inner separable layer, which may be involved in regulating water balance. It is also important to characterize megaspore wall development at the ultrastructural level for its systematic value (Hemsley and Scott, 1989; Hemsley and Galtier, 1991). This type of study is useful in identifying the parent plants of dispersed spores, and the floral composition of particular assemblages where megafossils are absent or poorly preserved. Ultrastructural studies also provide important information about the development and evolution of lycopsid spore walls (Glasspool et al., 2000).

figure 9.78 Detail of sporopollenin units forming the wall of a functional Lepidocarpon megaspore (Pennsylvanian). Bar = 3 pm.
figure 9.79 Polar view of Flemingites schopfii arche-gonium (arrow) showing four neck cells (N) (Pennsylvanian). Bar = 100 pm.

Gametophytes

Knowledge about the gametophyte generation of the lepi-dodendrid arborescent lycopsids is generally meager, and is based on only a few specimens (Renault, 1893; Gordon, 1908, 1910; MacLean, 1912). One interesting feature of Flemingites schopfii cones (discussed earlier) is the exquisite preservation of both the micro- and megagametophyte phases (Brack-Hanes, 1978). Within some of the megaspores near the trilete suture is a parenchymatous, cellular meg-agametophyte (FIG. 9.79 ) . Some of the surface cells of the megagametophyte bear elongated tufts of rhizoids that extend from the trilete suture and actually penetrate the sporangium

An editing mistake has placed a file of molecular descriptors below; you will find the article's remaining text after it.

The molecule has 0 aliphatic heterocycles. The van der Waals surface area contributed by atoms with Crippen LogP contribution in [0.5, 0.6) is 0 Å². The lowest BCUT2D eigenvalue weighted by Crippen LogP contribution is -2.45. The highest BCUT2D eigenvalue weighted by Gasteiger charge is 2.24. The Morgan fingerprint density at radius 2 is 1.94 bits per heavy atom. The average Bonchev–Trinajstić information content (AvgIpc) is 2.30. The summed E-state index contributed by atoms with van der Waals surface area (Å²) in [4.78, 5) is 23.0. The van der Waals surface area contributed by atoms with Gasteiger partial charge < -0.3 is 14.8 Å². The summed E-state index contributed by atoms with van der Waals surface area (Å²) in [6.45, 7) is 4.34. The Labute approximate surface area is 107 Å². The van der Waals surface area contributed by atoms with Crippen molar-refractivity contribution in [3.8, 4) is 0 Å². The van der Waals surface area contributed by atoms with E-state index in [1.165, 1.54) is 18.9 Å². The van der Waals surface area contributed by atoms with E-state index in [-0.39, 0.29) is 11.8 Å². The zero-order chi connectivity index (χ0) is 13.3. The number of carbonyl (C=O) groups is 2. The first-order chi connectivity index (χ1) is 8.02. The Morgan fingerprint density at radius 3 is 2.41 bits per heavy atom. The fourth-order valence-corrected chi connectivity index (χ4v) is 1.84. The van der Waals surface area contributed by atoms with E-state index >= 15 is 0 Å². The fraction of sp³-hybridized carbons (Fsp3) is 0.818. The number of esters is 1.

figure 9.80 Polar view of several archegonia inside arborescent lycopsid megaspore (Mississippian). Bar = 80 pm. (Courtesy J. Galtier.)

wall. Other megagametophytes possessed archegonia at the time of fossilization, and several archegonial necks have been described interspersed among the rhizoids. Archegonia have from one to three tiers of neck cells (FIG. 9.82) and, in a few specimens, an enlarged cell, suggestive of an archegonial venter, occurs beneath the neck cells. Some microspores in the distal sporangia in F. schopfii reveal stages in the development of the microgametophyte, including partitions suggestive of the antheridial initial and prothallial cells. Some contain material that morphologically resembles chromosomes (Brack-Hanes and Vaughn, 1978) (FIG. 1.25) . When compared with the gametophytes of existing lycopsids, F. schopfii has microgametophytes that are more similar to those of extant Selaginella, whereas the structure of the megagametophytes more closely corresponds to that of Isoetes.

Other well-preserved lepidodendrid megagametophytes (FIGS. 9.80-9.82) have been discovered in spores assignable to Lepidodendron esnostense or L. rhodumnense that occur in late Visean (uppermost Mississippian) cherts from central France (Galtier, 1964b ) 1970a, b); these occur in dispersed spores as well as in specimens still within the megasporan-gium (FIG. 9.81) . The megagametophytes are multicellular structures that develop inside the megaspore wall (endosporic gametophyte development). As they mature, however, they protrude from the spore in the region of the trilete suture, where they form a mass of tissue, within which several arche-gonia are produced (FIG. 9.82); rhizoids appear to be lacking. Archegonia are embedded in gametophytic tissue, with only the uppermost ring of neck canal cells protruding from the surface. The microgametophyte of this taxon remains unknown to date.

Fossil Lycopsid
figure 9.81 Gametophyte tissue inside arborescent lycopsid megaspore (arrows) still inside megasporangium (white arrow) (Mississippian). Bar = 330 pm. (Courtesy J. Galtier.)
figure 9.82 Megagametophyte tissue containing several archegonia (arrows) rupturing lycopsid megaspore wall (S). Bar = 100 pm. (Courtesy J. Galtier.)